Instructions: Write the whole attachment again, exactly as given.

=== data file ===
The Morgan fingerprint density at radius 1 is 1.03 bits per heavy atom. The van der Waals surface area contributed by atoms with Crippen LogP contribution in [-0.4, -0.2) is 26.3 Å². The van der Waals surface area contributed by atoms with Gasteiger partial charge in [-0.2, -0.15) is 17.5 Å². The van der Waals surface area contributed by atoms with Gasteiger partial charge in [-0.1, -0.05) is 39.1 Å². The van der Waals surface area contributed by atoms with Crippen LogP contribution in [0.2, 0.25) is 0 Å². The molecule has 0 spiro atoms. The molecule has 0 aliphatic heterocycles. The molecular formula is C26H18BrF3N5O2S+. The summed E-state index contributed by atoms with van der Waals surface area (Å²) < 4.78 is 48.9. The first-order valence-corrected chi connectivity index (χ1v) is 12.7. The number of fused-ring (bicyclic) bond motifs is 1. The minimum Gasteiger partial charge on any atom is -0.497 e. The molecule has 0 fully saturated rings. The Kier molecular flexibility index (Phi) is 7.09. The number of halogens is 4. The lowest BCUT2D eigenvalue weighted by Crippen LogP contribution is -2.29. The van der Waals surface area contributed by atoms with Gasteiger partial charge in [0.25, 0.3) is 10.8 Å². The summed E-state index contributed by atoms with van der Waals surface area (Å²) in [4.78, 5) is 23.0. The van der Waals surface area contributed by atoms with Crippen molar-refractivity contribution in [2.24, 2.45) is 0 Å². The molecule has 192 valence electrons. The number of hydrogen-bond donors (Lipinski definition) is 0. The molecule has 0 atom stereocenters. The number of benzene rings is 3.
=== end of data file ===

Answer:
The Morgan fingerprint density at radius 1 is 1.03 bits per heavy atom. The van der Waals surface area contributed by atoms with Crippen LogP contribution in [-0.4, -0.2) is 26.3 Å². The van der Waals surface area contributed by atoms with Gasteiger partial charge in [-0.2, -0.15) is 17.5 Å². The van der Waals surface area contributed by atoms with Gasteiger partial charge in [-0.1, -0.05) is 39.1 Å². The van der Waals surface area contributed by atoms with Crippen LogP contribution in [0.2, 0.25) is 0 Å². The molecule has 0 spiro atoms. The molecule has 0 aliphatic heterocycles. The molecular formula is C26H18BrF3N5O2S+. The summed E-state index contributed by atoms with van der Waals surface area (Å²) < 4.78 is 48.9. The first-order valence-corrected chi connectivity index (χ1v) is 12.7. The number of fused-ring (bicyclic) bond motifs is 1. The minimum Gasteiger partial charge on any atom is -0.497 e. The molecule has 0 fully saturated rings. The Kier molecular flexibility index (Phi) is 7.09. The number of halogens is 4. The lowest BCUT2D eigenvalue weighted by Crippen LogP contribution is -2.29. The van der Waals surface area contributed by atoms with Gasteiger partial charge in [0.25, 0.3) is 10.8 Å². The summed E-state index contributed by atoms with van der Waals surface area (Å²) in [4.78, 5) is 23.0. The van der Waals surface area contributed by atoms with Crippen molar-refractivity contribution in [2.24, 2.45) is 0 Å². The molecule has 192 valence electrons. The number of hydrogen-bond donors (Lipinski definition) is 0. The molecule has 0 atom stereocenters. The number of benzene rings is 3.